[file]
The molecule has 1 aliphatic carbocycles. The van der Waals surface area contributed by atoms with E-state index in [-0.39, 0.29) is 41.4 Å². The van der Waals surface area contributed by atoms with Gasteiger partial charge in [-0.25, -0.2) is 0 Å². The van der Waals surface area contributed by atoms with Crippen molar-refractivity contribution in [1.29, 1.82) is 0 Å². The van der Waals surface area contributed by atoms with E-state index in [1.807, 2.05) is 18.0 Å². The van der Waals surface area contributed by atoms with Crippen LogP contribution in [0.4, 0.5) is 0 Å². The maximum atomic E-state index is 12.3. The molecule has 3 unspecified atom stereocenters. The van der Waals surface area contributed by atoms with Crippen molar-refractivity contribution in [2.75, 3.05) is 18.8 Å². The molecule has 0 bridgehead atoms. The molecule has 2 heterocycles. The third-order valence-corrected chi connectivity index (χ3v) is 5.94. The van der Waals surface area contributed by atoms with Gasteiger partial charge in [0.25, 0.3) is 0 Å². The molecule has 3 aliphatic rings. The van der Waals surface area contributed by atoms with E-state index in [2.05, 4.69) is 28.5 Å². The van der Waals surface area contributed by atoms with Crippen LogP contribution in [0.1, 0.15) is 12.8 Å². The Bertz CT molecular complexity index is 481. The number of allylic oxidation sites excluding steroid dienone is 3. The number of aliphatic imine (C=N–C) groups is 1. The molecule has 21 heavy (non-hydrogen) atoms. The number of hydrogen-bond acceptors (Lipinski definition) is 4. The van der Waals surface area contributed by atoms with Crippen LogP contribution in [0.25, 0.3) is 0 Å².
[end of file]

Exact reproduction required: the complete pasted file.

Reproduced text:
The molecule has 1 aliphatic carbocycles. The van der Waals surface area contributed by atoms with E-state index in [-0.39, 0.29) is 41.4 Å². The van der Waals surface area contributed by atoms with Gasteiger partial charge in [-0.25, -0.2) is 0 Å². The van der Waals surface area contributed by atoms with Crippen molar-refractivity contribution in [1.29, 1.82) is 0 Å². The van der Waals surface area contributed by atoms with E-state index in [1.807, 2.05) is 18.0 Å². The van der Waals surface area contributed by atoms with Crippen LogP contribution in [0.4, 0.5) is 0 Å². The maximum atomic E-state index is 12.3. The molecule has 3 unspecified atom stereocenters. The van der Waals surface area contributed by atoms with Crippen molar-refractivity contribution in [2.75, 3.05) is 18.8 Å². The molecule has 0 bridgehead atoms. The molecule has 2 heterocycles. The third-order valence-corrected chi connectivity index (χ3v) is 5.94. The van der Waals surface area contributed by atoms with Gasteiger partial charge in [0.25, 0.3) is 0 Å². The molecule has 3 aliphatic rings. The van der Waals surface area contributed by atoms with E-state index in [2.05, 4.69) is 28.5 Å². The van der Waals surface area contributed by atoms with Crippen LogP contribution in [0.1, 0.15) is 12.8 Å². The Bertz CT molecular complexity index is 481. The number of allylic oxidation sites excluding steroid dienone is 3. The number of aliphatic imine (C=N–C) groups is 1. The molecule has 21 heavy (non-hydrogen) atoms. The number of hydrogen-bond acceptors (Lipinski definition) is 4. The van der Waals surface area contributed by atoms with Crippen LogP contribution in [0.25, 0.3) is 0 Å².